To retain some semblance of horror, Leon isn't able to move while he's aiming. In a more action oriented environment, this could fail and make the game terrible, but the enemies are balanced in a way that makes this work. Oh, it's not an easy ride as there can and will be gangs of enemies, and some of them can kill you in one hit (then again, if you got your head cut off in real life, you'd die too). Crowd control will be something that you'll learn over the course of the game. Once you get used to the controls, you will indeed learn how to control crowds, even those that may appear as zombies but still somewhat have the mobility of human beings (running towards you and vaulting over fences) – least you're not fighting the sprinting dead! That's not to mention the bosses that you'll fight throughout the game. They're not so easy to take out as they can take a whole hell of a lot more punishment than the enemies can and they can dish out a lot more to you. While they tend to amount to you running to a point that seems safe and unloading lead on their weak points, the boss encounters are genuinely exciting... mainly because of that fact.

There are a couple of boss encounters that change it up by implementing quick time events, and I feel that now's a great time to talk about it. Quick time events essentially amount to being an interactive cutscene where you have to press/mash the onscreen button(s) before it's too late. While the ones used for the bosses are great fun, the rest feel shoehorned in, as if Capcom had played a few rounds of Shenmue and went “you guys thinking what I'm thinking!?” Unlike that game though, this one just chucks them wherever and gives you little if no indication of them popping up. Then you die. Then you reload from the your last checkpoint (usually right before the cutscene or at the beginning of the area you've come from – not your last save point) and get to try again, hopefully paying attention in anticipation this time.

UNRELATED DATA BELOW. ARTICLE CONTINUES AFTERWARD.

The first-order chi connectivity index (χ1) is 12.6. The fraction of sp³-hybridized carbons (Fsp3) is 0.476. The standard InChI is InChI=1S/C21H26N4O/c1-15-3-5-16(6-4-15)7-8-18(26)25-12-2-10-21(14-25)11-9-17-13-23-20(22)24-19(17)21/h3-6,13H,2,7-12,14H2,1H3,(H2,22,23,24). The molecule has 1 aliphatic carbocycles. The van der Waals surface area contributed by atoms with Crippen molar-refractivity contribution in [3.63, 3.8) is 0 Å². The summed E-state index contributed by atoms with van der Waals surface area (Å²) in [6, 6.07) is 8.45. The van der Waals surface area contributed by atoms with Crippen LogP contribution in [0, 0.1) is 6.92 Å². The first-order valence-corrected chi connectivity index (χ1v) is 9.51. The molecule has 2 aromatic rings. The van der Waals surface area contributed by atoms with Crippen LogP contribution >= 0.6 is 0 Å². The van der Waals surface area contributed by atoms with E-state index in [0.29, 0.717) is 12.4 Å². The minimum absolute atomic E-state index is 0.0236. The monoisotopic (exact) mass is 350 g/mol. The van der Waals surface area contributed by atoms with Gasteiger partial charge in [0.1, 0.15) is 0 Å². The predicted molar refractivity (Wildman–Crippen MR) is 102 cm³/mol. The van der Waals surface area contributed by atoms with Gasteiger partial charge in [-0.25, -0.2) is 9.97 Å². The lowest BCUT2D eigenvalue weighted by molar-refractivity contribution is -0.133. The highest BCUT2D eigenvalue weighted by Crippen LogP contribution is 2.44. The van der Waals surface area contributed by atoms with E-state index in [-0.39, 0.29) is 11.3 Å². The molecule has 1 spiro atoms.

At the very least, the change of camera angle makes blowing zombies enemies' heads to bits with a shotgun so much more satisfying.